Gordon Campbell | Parliament TV | Parliament Today | Video | Questions Of the Day | Search


New park in Canterbury’s Torlesse Range

12 October 2001 Media Statement
“Overwhelming public support” spurs creation of new park in Canterbury’s Torlesse Range

Conservation Minister Sandra Lee says overwhelming public support during the past six months has spurred the creation of New Zealand's first tussocklands park, on Canterbury’s Torlesse Range.

She confirmed today that the Korowai-Torlesse Tussocklands Park has now been gazetted and that she would officially open it on 2 November, ending a formal process that began in April.

Ms Lee says the new park, centred on the Torlesse and Big Ben ranges, will give visitors easy access to 22,000 hectares of magnificent high country natural treasures, including tussock grasslands, rock screes and beech forests.

“The area has outstanding scenic values and is also an important location for scientific research and natural history studies,” she said.

“High tussock grasslands are under-represented in our public conservation land, and this helps to redress the balance.”

Ms Lee paid tribute to a 10-year campaign by the Royal Forest and Bird Protection Society in support of a conservation park that included the Canterbury landscape’s icon features.

She also congratulated the Nature Heritage Fund for making strategic land purchases during the past decade that enabled the original proposal to be enlarged, and her ministerial predecessors for supporting the idea.

"I have also been impressed by the support for the park from the local high country community, Ngai Tahu, Federated Mountain Clubs and the Selwyn District Council.

“There is a real danger of running out of superlatives in trying to describe the value of this new park to New Zealand’s conservation heritage,” Ms Lee said.

The Department of Conservation is inviting the Canterbury community to share in the celebrations at the opening of the new park, next month, at the Pathfinder Lodge on the shores of Lake Lyndon in the Waimakariri Basin.

Canterbury conservator Mike Cuddihy said DOC appreciated the tremendous support for the proposed park, and wanted to thank all those who contributed by inviting everyone to a public dedication ceremony.


© Scoop Media

Parliament Headlines | Politics Headlines | Regional Headlines


Breed Laws Don’t Work: Vets On New National Dog Control Plan

It is pleasing therefore to see Louise Upston Associate Minister for Local Government calling for a comprehensive solution... However, relying on breed specific laws to manage dog aggression will not work. More>>


Corrections Corrected: Supreme Court Rules On Release Dates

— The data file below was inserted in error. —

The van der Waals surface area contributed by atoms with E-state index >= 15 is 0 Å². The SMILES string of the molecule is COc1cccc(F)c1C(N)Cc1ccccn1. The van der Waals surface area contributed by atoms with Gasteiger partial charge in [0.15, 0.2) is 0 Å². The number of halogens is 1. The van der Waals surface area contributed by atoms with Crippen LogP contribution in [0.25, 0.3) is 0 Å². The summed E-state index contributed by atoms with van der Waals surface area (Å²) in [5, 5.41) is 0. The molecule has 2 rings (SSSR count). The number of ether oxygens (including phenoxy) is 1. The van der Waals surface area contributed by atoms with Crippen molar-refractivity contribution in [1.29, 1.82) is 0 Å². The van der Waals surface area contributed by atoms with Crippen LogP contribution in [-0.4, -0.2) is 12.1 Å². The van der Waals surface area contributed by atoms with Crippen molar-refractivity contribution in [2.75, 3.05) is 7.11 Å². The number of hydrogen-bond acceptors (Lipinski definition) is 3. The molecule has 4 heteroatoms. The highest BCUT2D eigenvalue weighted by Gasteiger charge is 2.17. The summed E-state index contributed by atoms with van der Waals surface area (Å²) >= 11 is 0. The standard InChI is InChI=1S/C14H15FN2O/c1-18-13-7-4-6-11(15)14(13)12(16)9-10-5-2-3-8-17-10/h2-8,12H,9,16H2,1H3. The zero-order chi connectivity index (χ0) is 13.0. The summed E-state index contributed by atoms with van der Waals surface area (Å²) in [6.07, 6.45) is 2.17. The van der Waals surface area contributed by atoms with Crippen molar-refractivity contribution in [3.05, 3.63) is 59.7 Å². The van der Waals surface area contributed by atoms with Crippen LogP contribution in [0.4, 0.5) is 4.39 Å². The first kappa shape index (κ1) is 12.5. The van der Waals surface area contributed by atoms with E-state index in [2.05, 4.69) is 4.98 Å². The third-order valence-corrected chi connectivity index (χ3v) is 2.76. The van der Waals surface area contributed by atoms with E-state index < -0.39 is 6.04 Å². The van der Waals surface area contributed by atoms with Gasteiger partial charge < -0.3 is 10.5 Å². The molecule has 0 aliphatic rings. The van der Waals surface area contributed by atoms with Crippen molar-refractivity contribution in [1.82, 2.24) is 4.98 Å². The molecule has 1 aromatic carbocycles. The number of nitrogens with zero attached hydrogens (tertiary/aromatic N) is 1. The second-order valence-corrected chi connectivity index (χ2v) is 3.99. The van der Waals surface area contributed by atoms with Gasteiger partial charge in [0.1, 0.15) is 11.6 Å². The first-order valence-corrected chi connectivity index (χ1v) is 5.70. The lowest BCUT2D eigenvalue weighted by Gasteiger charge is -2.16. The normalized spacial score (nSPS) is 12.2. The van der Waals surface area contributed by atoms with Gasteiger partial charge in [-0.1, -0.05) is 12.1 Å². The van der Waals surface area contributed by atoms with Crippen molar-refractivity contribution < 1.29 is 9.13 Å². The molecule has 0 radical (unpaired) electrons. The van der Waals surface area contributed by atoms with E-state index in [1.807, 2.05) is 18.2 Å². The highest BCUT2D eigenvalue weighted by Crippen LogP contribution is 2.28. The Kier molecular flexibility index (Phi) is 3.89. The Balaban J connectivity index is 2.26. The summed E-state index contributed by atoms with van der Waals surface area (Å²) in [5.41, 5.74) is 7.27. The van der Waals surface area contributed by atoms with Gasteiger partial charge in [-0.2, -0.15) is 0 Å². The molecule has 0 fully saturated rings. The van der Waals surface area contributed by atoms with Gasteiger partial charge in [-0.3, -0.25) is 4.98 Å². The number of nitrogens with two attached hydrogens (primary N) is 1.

Corrections has always followed the lawful rulings of the Court in its calculation of sentence release dates. On four previous occasions, the Court of Appeal had upheld Corrections’ practices in calculating pre-sentence detention. More>>


Not Waiting On Select Committee: Green Party Releases Medically-Assisted Dying Policy

“Adults with a terminal illness should have the right to choose a medically assisted death,” Green Party health spokesperson Kevin Hague said. “The Green Party does not support extending assisted dying to people who aren't terminally ill because we can’t be confident that this won't further marginalise the lives of people with disabilities." More>>


General Election Review: Changes To Electoral Act Introduced

More effective systems in polling places and earlier counting of advanced votes are on their way through proposed changes to our electoral laws, Justice Minister Amy Adams says. More>>

Gordon Campbell: On Our Posturing At The UN

In New York, Key basically took an old May 2 Washington Post article written by Barack Obama, recycled it back to the Americans, and still scored headlines here at home… We’ve had a double serving of this kind of comfort food. More>>


Treaty Settlements: Bills Delayed As NZ First Pulls Support

Ngāruahine, Te Atiawa and Taranaki are reeling today as they learnt that the third and final readings of each Iwi’s Historical Treaty Settlement Bills scheduled for this Friday, have been put in jeopardy by the actions of NZ First. More>>


Gordon Campbell: On The Damage De-Regulation Is Doing To Fisheries And Education, Plus Kate Tempest

Our faith in the benign workings of the market – and of the light-handed regulation that goes with it – has had a body count. Back in 1992, the free market friendly Health Safety and Employment Act gutted the labour inspectorate and turned forestry, mining and other workplace sites into death traps, long before the Pike River disaster. More>>

Get More From Scoop



Search Scoop  
Powered by Vodafone
NZ independent news